Posted tagged ‘Technology’

This is National Dark Sky Week!

March 29, 2008

From March 29 to April 4 is the annual National Dark Sky Week. And tonight, from 8 to 9PM is Earth Hour. To take part in tonight’s event, turn off the lights and appliances you don’t need (like a PC running 24/7?) from 8 to 9PM. Outdoor lights are especially encouraged. Similarly, National Dark Sky week promotes energy saving and a better view of the beautiful universe around us for the whole week.

And it’s always a good thing do put less carbon into the atmosphere. Give it a try!

More information here.

Spectacular Space Shuttle night launch video

March 22, 2008

Space Shuttle Endeavour had cameras mounted on its solid rocket boosters when it climbed into orbit on March 11. Together they produced a beautiful video of a night launch from the spacecraft’s point of view. It’s hard to believe the shuttle is 28 miles up and moving at 3100 mph when the boosters detach—without the Earth in the background, the spacecraft appears still.

Ferrofluid “Morphing Sculptures”

March 2, 2008

Ferrofluid is cool stuff. Here’s a video of two electromagnetic metal cones in a pool of ferrofluid. Mmmm…. spiky….

Apple’s iPhone: Where are the standard smartphone features?

February 26, 2008

I bought an iPhone the day after they were introduced. I like it a lot. I used to carry a Palm, a mobile phone and and iPod. Now I have the iPhone, and I bring my 60G iPod when I drive.

One thing has been troubling me for a while. When will the iPhone’s software be upgraded to include de rigeur smartphone features like recording movies or voice memos? Voice dial seems like a natural feature for an OS X-based phone, when OS X has voice recognition built in. The web experience is better than any other current phone, but it really isn’t “the whole web” without a Flash plugin.

What about the note pad? I’ve been syncing notes on my Palm for over a decade. Instead I have to use a draft email in an IMAP account as a note pad. Another feature I relied on in my Motorola V180 was “wait during dialing,” where the phone would dial up to a point and wait for me to hit a button to continue. That feature was good for making any call that included an extension number or PIN, and it was great when calling SmartRoutes (a free traffic reporting system with many prompts, and driving-challenged inputs like “*4951” to get information on the northern half of Route 495).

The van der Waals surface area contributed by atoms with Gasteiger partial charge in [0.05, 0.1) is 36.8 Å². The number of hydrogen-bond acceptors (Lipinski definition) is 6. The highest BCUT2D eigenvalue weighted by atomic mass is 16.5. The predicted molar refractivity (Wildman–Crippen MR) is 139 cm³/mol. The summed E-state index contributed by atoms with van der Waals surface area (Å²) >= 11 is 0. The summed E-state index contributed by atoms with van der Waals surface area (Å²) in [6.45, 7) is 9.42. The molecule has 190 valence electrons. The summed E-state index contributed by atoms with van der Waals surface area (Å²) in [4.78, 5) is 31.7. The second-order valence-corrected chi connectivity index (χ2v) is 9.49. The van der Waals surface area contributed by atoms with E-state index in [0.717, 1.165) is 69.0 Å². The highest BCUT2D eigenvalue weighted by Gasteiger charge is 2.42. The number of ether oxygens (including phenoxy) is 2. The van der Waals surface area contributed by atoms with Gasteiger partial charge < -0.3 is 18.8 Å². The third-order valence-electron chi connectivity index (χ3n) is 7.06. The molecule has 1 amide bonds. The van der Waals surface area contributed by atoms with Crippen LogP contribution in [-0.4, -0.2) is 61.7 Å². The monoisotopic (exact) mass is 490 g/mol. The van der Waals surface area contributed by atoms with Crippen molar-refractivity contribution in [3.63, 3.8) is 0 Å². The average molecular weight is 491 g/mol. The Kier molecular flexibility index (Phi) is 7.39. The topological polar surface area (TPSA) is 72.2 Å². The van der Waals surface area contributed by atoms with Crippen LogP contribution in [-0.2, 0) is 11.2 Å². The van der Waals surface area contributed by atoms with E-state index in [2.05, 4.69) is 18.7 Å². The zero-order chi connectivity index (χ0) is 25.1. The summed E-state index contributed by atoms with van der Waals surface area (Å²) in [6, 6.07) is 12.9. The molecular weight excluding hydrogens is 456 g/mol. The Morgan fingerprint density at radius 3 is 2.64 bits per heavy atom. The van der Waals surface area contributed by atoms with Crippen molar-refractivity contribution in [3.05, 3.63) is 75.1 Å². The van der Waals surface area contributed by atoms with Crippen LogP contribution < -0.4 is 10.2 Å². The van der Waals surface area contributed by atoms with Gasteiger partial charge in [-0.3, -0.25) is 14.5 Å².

Steve Jobs said there’d be more features to come when he introduced the iPhone. Instead, the software updates have been largely focussed on bug fixes and securing the phone from unlocking. Where are the “new” features that are standard on lesser phones? We’re waiting.

Comcast Follies 2-15-08

February 15, 2008

Ars Technica is reporting and analyzing Comcast’s 57-page response to the FCC investigation into its internet traffic throttling policies.

A few questions have been answered: Yes, Comcast has been doing this for a while, though their press releases would have a rational person believe they had never done so. Yes, they are disrupting customers’ traffic by sending phony TCP reset packets that masquerade as originating from remote computers that customers are connected to. No, they don’t like calling these “forged packets.” No, they don’t think this is in any way wrong (regardless of their actions to conceal this behavior).

One interesting change in their rhetoric is they’re no longer justifying their actions as necessary anti-piracy steps. Plus, they seem to realize they’re on the defensive, accusing their critics of “inflammatory hyperbole.”

A few questions are unanswered. If this interference with normal communications is supposed to enhance everyone’s internet experience, why do all my internet programs (browsers, email, web publishing, synchronizing my computers) time out and fail when they’re throttling my connection? To hear them explain it, only P2P uploads should be affected, only some of the time. Why did they waste all our time with disingenuous answers for so long, so that the AP and the EFF had to independently prove they were, well, lying? As Art Technica writes, if this bandwidth issue is such a problem, why haven’t they had a similar issue with downloads? As I wrote, doesn’t their recent announcement offering a 20x speed boost to “millions of customers” contradict their stated need to conserve bandwidth to preserve their customer’s satisfaction?

The opinions expressed in Steve’s Peeves are intended to entertain and, in some cases, uplift. They may not be appropriate for young readers or the satirically challenged. Parental supervision is advised.

NetNewsWire has made browsing fun again!

February 10, 2008

netnewswire-icon-128.pngIf you’re using two or more Macs that are synchronized with .Mac, and you use Safari to track RSS feeds, this is the tip for you! This thing rocks.

For months, I’ve been limping along with two Macs, Safari RSS, and .Mac, and it was a huge hassle. .Mac is supposed to synchronize the state of your RSS feeds between machines (since OS X 10.4.4, I believe), but it doesn’t. What it does do it corrupt your Syndication database periodically, requiring a Reset Safari to recover.

This is a huge inconvenience, because (until Safari 3.x/OS X 10.4.10) resetting Safari also deleted all saved forms, passwords, and cookies.
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